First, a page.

Then the details start getting sliced up, and things start turning weird. The Blue Dogs in the House get the Commerce Committee to turn out a bill that says, well, actually, hospitals and doctors should not have to take the public option. It should be voluntary, and they should be paid market rates, that is, what they are paid now. So the savings go out the window. The public option, in this version, is not particularly cheaper than the private plans. And anyway, employers with a less than a $500,000 payroll (which is 87% of all the employers in the nation) would be exempt. They wouldn’t have to provide any health care insurance at all. The employees would still have to buy it for themselves, though, or pay a big fine. Of course, they could buy the no-longer-particularly-cheap public option.
Over in the Senate, the key Finance Committee lets it leak that it’s probably dropping not only the public option altogether, but employer mandates, too. Employers won’t have to offer health plans at all, but the employees have to buy them, whether anyone’s offering them a decent plan or not.
Democrat Kent Conrad, on the committee, says nobody will go for a public option plan; instead we’ll try co-ops. This idea would consist of trying to start new not-for-profit insurance companies in every market in the country. Doctors and hospitals would not have to sign up with them. The coops would not have their rates tied to Medicare; they would have to pay market rates. Actually, they would have to pay more than market rates, because the doctors and hospitals in those markets are already signed up with the existing insurers and have plenty of business already, thank you very much. So the new coops would have to bid premium rates to get providers to sign up, or they would have to “rent” them (again at a premium) from their competitors. No big deal, though: If it’s voluntary and paying market rates, the “public option” would have the same problem – high prices, not many providers, so not many customers.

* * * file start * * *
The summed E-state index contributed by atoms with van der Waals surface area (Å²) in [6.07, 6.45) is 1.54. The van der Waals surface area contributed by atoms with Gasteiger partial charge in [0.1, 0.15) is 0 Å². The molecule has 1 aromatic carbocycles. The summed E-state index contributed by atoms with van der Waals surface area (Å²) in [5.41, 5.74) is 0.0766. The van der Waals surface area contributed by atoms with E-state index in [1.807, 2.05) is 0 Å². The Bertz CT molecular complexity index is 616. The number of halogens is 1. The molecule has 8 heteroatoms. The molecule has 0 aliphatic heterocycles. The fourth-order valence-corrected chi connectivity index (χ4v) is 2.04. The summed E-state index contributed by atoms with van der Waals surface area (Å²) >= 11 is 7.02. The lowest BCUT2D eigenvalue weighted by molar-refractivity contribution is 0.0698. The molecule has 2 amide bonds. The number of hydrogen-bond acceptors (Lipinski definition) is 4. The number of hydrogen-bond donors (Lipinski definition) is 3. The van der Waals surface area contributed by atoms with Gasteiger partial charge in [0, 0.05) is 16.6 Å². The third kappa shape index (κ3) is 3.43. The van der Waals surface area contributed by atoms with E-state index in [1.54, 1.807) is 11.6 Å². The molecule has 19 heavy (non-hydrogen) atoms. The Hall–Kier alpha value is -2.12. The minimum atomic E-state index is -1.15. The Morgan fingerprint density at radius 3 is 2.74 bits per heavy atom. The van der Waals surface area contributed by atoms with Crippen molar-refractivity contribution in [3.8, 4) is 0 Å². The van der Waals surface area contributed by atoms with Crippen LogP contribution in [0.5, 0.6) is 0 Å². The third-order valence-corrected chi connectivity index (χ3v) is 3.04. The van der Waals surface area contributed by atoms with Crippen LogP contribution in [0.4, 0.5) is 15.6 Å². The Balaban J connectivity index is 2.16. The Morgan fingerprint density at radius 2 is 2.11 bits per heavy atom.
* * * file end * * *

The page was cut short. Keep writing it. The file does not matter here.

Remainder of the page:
And then Ted Kennedy’s committee turns out a bill that says, well, actually, employers are not really obliged to offer a minimum level of health care insurance – yet the bill keeps the requirement that employees must accept and pay for whatever health care plan their employer offers them, whether it seems an acceptable level of care at an acceptable price or not. So again, savings for the individual go out the window, and now choice of health plans does, too.
If a so-called “reform” bill comes up with these elements – no employer mandate, strong individual mandate, market rates for everything, no real insurance reform – there is no reason to vote for it. It is worse than no bill at all.
That is about what we are facing now.
With nearly 30 years’ experience, Joe Flower has emerged as a premier observer and thought leader on the deep forces changing healthcare in the United States and around the world. As a healthcare speaker, writer, and consultant, he has explored the future of healthcare with clients ranging from the World Health Organization, the Global Business Network, and the U.K. National Health Service, to the majority of state hospital associations in the U.S. He has written for a number of healthcare publications including, the Healthcare Forum Journal, Physician Executive, and Wired Magazine. You can find more of Joe’s work at his website, www.imaginewhatif.com, where this post first appeared.